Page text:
Tuesday, March 28, 2006

Special Project Brings Artists, Ambassadors To the U.N.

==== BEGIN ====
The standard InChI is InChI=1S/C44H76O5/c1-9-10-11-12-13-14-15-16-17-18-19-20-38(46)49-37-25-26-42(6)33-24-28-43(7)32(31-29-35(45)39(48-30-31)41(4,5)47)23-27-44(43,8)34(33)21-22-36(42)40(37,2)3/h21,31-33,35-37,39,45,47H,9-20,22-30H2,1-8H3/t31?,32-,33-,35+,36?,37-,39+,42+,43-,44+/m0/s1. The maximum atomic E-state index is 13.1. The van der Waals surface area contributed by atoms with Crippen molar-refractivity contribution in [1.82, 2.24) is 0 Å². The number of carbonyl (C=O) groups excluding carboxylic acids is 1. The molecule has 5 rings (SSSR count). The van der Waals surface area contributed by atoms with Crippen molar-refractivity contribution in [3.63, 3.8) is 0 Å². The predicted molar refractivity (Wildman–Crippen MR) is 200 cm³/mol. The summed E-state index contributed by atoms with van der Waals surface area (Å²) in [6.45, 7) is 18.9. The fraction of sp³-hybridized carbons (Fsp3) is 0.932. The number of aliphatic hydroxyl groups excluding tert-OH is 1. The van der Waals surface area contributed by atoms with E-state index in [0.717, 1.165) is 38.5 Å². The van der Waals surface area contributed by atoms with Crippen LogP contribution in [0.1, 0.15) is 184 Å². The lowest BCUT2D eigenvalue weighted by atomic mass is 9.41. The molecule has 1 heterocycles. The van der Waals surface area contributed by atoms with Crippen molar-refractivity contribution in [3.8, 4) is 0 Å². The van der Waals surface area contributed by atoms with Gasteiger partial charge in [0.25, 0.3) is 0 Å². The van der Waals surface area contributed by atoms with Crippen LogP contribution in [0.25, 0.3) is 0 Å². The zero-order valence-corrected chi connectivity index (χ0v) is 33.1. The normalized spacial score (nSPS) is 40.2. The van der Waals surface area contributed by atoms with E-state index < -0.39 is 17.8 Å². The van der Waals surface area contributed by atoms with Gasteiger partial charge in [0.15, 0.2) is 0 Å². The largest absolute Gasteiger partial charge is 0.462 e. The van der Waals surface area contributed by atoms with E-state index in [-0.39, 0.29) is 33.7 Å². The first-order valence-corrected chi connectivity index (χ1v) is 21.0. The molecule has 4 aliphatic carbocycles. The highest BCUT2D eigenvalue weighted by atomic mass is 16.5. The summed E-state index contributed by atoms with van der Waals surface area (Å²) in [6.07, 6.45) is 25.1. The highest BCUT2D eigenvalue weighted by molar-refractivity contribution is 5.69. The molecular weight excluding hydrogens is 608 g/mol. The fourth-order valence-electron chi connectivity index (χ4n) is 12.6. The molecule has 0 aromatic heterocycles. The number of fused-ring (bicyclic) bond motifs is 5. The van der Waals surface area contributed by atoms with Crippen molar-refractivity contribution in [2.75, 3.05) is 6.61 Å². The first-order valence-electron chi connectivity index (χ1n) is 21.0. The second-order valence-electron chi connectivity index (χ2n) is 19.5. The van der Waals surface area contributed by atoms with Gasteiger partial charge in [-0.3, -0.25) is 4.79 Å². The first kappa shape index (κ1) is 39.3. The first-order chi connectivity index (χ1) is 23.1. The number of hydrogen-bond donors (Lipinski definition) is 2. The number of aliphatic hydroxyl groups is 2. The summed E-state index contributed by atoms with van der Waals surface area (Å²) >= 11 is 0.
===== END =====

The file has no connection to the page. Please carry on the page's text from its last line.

[27 March 2006 - Skidmore College] What if Picasso had painted Guernica, — possibly modern art's most powerful antiwar statement — before the bombs fell on the town of Guernica? Might the outcome have been different? Can art and the creative imagination have the force to effect change? These are some of the questions that inform the most recent work of artist Richard Kamler. A longtime artist, activist, and curator Kamler will discuss “Seeing Peace: Artists Collaborate with the United Nations,” at 8 p.m. Tuesday, March 28, at the Tang Museum. “Seeing Peace” seeks to bring artists to the table of the General Assembly, seated along side their respective ambassadors, from each of the 191 member nations of the United Nations. They will enter the General Assembly, pair by pair, the artist and the ambassador, declaring the presence of the imagination as a crucial element in international dialogue. Kamler's work, including public installations, sound pieces, events, drawings, sculptures, and public presentations, have dealt with many important social issues and environmental considerations. They have been exhibited nationally and internationally in venues ranging from Art Space in New York to the Experimental Video Festival in the Netherlands to Alcatraz Island. Kamler currently chairs the Visual Arts Department of the University of San Francisco, where he also directs the art outreach program, Artist as Citizen in Contemporary Society. He has been in residence at Blue Mountain Center for the Arts in New York, Ucross Foundation in Wyoming, and Millay Colony for the Arts in New York.

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